Protect your pets while enjoying summer fun
July 20, 2012
Mackenzie holds a prestigious license that gives her the authority to enforce law and order in the Lake Wildwood community.
Twice a day, the bearded collie constable chases away the local goose gangs who hang out at parks and beaches, leaving behind unwanted reminders of their presence.
But, because of summertime, Mackenzie has to take precautions against the heat while on goose patrol.
“Since dogs are susceptible to overheating, and Mackenize has so much hair, I sometimes use a cooling coat that regulates her body heat,” said Mackenzie’s owner, David Anderson.
Mackenzie also competes in various obedience and agility events in which owners navigate their dogs through obstacle courses testing the animal’s speed and maneuverability.
These events help manage Mackenzie’s weight and condition her for running and staying as active as she does, said Anderson.
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Anderson isn’t the only local dog owner who stays aware of his animal’s well-being while outdoors.
Local Vicie Evans and her dogs enjoy hiking in Nevada County at locations including Carr lake, Rollins Reservoir and Nevada Irrigation District trails.
Evans ensures that she keeps enough water with her for the dogs, as well as a meal if they’re hiking for long periods of time.
“Our area is very dog friendly, I can let them off the leash to run around and have fun, but I keep a bear bell on my pack just in case,” said Evans.
Evans stays aware of foxtails, one of the biggest issues among outdoor pets in Nevada County, according to local veterinarians, by checking on her dogs and staying aware of her surroundings.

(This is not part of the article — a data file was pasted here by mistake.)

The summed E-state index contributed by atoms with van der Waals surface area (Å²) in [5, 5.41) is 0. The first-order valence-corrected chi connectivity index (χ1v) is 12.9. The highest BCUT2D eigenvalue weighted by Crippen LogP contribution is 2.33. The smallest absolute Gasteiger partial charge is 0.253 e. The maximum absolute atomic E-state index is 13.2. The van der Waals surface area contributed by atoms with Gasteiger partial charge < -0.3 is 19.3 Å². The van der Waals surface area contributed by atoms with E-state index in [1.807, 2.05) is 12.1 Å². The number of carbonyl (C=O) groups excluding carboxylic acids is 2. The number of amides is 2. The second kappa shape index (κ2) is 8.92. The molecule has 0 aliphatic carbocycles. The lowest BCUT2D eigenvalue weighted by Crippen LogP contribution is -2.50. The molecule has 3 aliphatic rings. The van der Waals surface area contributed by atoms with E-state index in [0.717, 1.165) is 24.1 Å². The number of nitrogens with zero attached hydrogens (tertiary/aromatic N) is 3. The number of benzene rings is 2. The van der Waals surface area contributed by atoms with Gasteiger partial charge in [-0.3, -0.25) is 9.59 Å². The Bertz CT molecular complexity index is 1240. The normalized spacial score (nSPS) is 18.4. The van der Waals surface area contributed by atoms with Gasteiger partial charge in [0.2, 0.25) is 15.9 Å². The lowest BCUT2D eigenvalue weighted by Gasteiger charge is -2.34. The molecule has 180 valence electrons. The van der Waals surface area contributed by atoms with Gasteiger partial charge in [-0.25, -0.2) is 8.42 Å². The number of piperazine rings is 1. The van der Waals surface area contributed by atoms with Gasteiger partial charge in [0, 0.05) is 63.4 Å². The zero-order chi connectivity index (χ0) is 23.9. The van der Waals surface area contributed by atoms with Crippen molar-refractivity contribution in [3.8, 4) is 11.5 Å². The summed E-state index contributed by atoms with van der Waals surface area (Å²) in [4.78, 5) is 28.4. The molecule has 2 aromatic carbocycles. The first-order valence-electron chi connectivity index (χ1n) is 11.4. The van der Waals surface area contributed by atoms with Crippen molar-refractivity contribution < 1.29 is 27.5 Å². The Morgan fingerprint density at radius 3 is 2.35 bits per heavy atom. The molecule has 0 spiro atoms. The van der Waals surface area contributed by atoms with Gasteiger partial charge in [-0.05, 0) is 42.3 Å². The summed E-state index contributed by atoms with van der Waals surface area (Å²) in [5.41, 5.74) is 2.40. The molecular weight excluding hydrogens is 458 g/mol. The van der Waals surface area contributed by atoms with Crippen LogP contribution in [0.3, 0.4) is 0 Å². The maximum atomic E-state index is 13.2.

She also keeps the dogs up-to-date with Frontline medication and other important vaccines to combat ticks and infectious creatures and diseases.
According to Jerry Karnow, a Fish and Game warden, there are three important issues that every dog owner needs to stay aware of while outdoors this summer:
Rattlesnakes are most common in areas that are close to shade and water, and it just so happens that most river trails have both of these elements.
The snakes like to hang out in root shade (stumps) and around big rocks, said Karnow. He recommended that humans step on the rocks, rather than around them, to avoid unseen and lingering rattlers.
Most dogs sniff around, snout first, and stumble into one of these areas where a snake is lying, and with this approach, it’s common to get bit in the nose.
“It kills dogs or the vet bill is significant for anti-venom,” Karnow said. “It’s gonna cost you.”
According to Dr. Nolet of Pine Creek Veterinary Clinic, anti-venom ranges from $600-800 per vile, and some cases require more than one.
Dr. Nolet also recommends a new rattlesnake vaccine that does not neutralize the venom but can minimize the effect. These vaccines cost $25 and are injected annually.
For the best snakebite prevention, Karnow recommended facilities, like Mike Raahauge’s Shooting Enterprises in Corona, that train animals in rattlesnake awareness.
“These classes use actual, defanged rattlesnakes on animals and teach them to recognize smell and sound,” said Karnow.
Ticks are a prevalent species in Nevada County and carry diseases such as Lyme, HGE and Babesiosis which can be transferred to your dog and also to you.
“You want to comb the hair of dogs with a fine-toothed comb to get the ticks after every exposure to wilderness,” said Karnow.
“The pro for having dogs with you on a walk is that it discourages other predators, like lions, from attacking,” said Karnow.
Earlier this month, a 63-year-old man was attacked by a lion while camping northwest of Nevada City.
“Lions attack by ambush,” Karnow said. “If a lion sees two entities, it will be a lot more difficult for it to attack and often it won’t, so it would be at your advantage if you have a dog with you.”
For more information about staying safe during outdoor activities, you can visit http://www.hikewithyourdog.com – look under the “tips” section to help you get started.
Ryan Gallagher is a University of Nevada student working as an intern with The Union. Contact him via email at firstname.lastname@example.org or call (530) 477-4234. Staff Writer Christopher Rosacker contributed to this article.